Fail Your Failure

Trying to write this next bit feels like attempting to take a bite out of a spy balloon sized apple, but here goes.

The moral associations many of us are led to feel regarding the concept of failure are total invention. Created by the same ‘oppress potential for success’ fuckpigs that brought you the idea of “laziness”. Some might not be ready to hear laziness is fake, so we’ll concentrate on failure being bullshit for now. Failure is essentially a lack of fitness. It’s reaching a point where we are operating beyond our current level of adaption. When I say fitness, I’m not talking about how many crunches you can do. I’m talking about the actual meaning of fitness.



the quality of being suitable to fulfil a particular role or task

New Oxford American Dictionary

Another word for fitness might be suitability. We’ll talk more about this idea another time, but here is where we divorce the moral invention of failure and the economy of shame with the task appropriate version of failure. Failure simply means were ill-equipped to achieve the intended task. This can be due to intrinsic, extrinsic – or both – factors, but a level-headed appraisal of these can allow for finding blameless cause behind what went well and what didn’t, along with lessons learned and potential ways to find success on the next task. This can be called an After Action Report (AAR), and broadly speaking there are 4 aspects to consider:

  1. Recap – What was the expected outcome?
  2. Review – What was that actual outcome?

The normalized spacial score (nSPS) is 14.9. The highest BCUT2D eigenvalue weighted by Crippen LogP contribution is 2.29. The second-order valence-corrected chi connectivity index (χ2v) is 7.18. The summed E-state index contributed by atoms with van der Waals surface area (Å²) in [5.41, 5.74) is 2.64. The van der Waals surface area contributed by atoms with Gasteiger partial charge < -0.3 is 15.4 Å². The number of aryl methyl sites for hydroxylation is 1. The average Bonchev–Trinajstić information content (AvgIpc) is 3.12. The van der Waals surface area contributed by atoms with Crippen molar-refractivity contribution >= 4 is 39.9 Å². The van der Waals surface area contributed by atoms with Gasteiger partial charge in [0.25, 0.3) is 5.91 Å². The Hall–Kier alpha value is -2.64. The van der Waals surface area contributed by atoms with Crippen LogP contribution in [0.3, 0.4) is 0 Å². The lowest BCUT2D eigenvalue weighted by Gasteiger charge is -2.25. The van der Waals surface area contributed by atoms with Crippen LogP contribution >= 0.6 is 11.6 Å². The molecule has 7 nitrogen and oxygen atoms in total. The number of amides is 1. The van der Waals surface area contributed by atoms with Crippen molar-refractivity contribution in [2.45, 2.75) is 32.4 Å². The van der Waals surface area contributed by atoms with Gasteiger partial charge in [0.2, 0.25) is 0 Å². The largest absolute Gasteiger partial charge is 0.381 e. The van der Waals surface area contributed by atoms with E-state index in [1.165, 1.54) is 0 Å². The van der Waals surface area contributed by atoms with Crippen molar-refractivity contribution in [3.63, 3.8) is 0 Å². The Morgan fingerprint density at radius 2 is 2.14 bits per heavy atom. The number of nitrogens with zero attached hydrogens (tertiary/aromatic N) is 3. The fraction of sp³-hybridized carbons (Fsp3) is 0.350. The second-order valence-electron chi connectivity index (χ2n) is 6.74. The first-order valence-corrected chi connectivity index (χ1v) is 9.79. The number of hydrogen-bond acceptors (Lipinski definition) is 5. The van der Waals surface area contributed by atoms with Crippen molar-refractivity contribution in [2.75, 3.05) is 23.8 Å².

3. Analyse – What went well and why?
  4. Adapt – What can be improved upon and how?

This activity can assist in removing the manufactured shame debt associated with what I call common failure. If we get to the third section and the analysis is “Nothing went well I fucked it up I’m useless everything is shit fuck this.” We’d hopefully identify that we’re stinging from common failure, so we might need to wait a bit before heading back to our AAR. The above is not to say that our mistakes can’t (for example) cause harm to others resulting in genuine emotional implications, but the point here is failures hold key information that should assist us in continuing to adapt. Common failure on the other hand is what holds us in place. Don’t give common failure any air.

“Failure is not an option” is one of the most absurd phrases in the English language. It was likely created by someone making perfectionistic demands of others, rather than realistic demands of themselves. To assert failure can’t happen in a given scenario is magical thinking, suggesting whatever has been planned was cooked up by an idiot in the first place.

Adapt to Failure / Failure to Adapt

I’ve been fortunate in so far as having a cohort of non-judgemental friends supporting me as I stumble through life. This has meant that sparks of inspiration were nurtured into flame and confidence grew to attempt new things as life progressed. The only time I didn’t struggle with making something happen was when someone I cared about asked me to do something for them. I want to stress this was never about the common nonsense we call ‘accountability’, but rather out of pure joy. If someone you love or respect asks you for help, it is because they think you capable of whatever it is they require. There is no greater gift. Accountability on the other hand, is Negative Inspiration adjacent and part of the economy of shame. It can carry the weight of debt and the impending doom of falling short of someone else’s expectations. No thanks.